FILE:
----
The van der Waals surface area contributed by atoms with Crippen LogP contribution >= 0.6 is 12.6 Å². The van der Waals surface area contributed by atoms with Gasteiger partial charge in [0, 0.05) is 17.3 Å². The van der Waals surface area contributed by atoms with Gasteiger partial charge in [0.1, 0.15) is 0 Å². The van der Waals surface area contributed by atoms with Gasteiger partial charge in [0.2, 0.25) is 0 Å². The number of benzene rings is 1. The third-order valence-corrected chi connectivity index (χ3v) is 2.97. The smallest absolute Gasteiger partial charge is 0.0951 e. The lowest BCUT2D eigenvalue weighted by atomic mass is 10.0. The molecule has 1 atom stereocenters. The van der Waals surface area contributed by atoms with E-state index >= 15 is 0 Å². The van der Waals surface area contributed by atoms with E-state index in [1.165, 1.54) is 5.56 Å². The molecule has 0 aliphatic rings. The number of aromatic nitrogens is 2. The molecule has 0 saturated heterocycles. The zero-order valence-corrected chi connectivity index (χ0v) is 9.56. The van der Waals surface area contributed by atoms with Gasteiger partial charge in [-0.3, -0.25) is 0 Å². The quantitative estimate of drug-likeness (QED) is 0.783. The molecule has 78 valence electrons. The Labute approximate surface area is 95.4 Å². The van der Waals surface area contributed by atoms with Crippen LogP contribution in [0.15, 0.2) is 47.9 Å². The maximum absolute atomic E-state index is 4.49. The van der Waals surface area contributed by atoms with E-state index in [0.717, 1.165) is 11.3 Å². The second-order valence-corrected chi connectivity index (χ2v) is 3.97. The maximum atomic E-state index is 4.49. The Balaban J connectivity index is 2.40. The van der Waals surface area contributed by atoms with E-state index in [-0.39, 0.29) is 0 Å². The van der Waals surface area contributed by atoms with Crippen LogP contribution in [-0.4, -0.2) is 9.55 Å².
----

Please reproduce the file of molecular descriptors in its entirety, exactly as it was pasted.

The van der Waals surface area contributed by atoms with Crippen LogP contribution >= 0.6 is 12.6 Å². The van der Waals surface area contributed by atoms with Gasteiger partial charge in [0, 0.05) is 17.3 Å². The van der Waals surface area contributed by atoms with Gasteiger partial charge in [0.1, 0.15) is 0 Å². The van der Waals surface area contributed by atoms with Gasteiger partial charge in [0.2, 0.25) is 0 Å². The number of benzene rings is 1. The third-order valence-corrected chi connectivity index (χ3v) is 2.97. The smallest absolute Gasteiger partial charge is 0.0951 e. The lowest BCUT2D eigenvalue weighted by atomic mass is 10.0. The molecule has 1 atom stereocenters. The van der Waals surface area contributed by atoms with E-state index >= 15 is 0 Å². The van der Waals surface area contributed by atoms with E-state index in [1.165, 1.54) is 5.56 Å². The molecule has 0 aliphatic rings. The number of aromatic nitrogens is 2. The molecule has 0 saturated heterocycles. The zero-order valence-corrected chi connectivity index (χ0v) is 9.56. The van der Waals surface area contributed by atoms with Gasteiger partial charge in [-0.3, -0.25) is 0 Å². The quantitative estimate of drug-likeness (QED) is 0.783. The molecule has 78 valence electrons. The Labute approximate surface area is 95.4 Å². The van der Waals surface area contributed by atoms with Crippen LogP contribution in [0.15, 0.2) is 47.9 Å². The maximum absolute atomic E-state index is 4.49. The van der Waals surface area contributed by atoms with E-state index in [0.717, 1.165) is 11.3 Å². The second-order valence-corrected chi connectivity index (χ2v) is 3.97. The maximum atomic E-state index is 4.49. The Balaban J connectivity index is 2.40. The van der Waals surface area contributed by atoms with E-state index in [-0.39, 0.29) is 0 Å². The van der Waals surface area contributed by atoms with Crippen LogP contribution in [-0.4, -0.2) is 9.55 Å².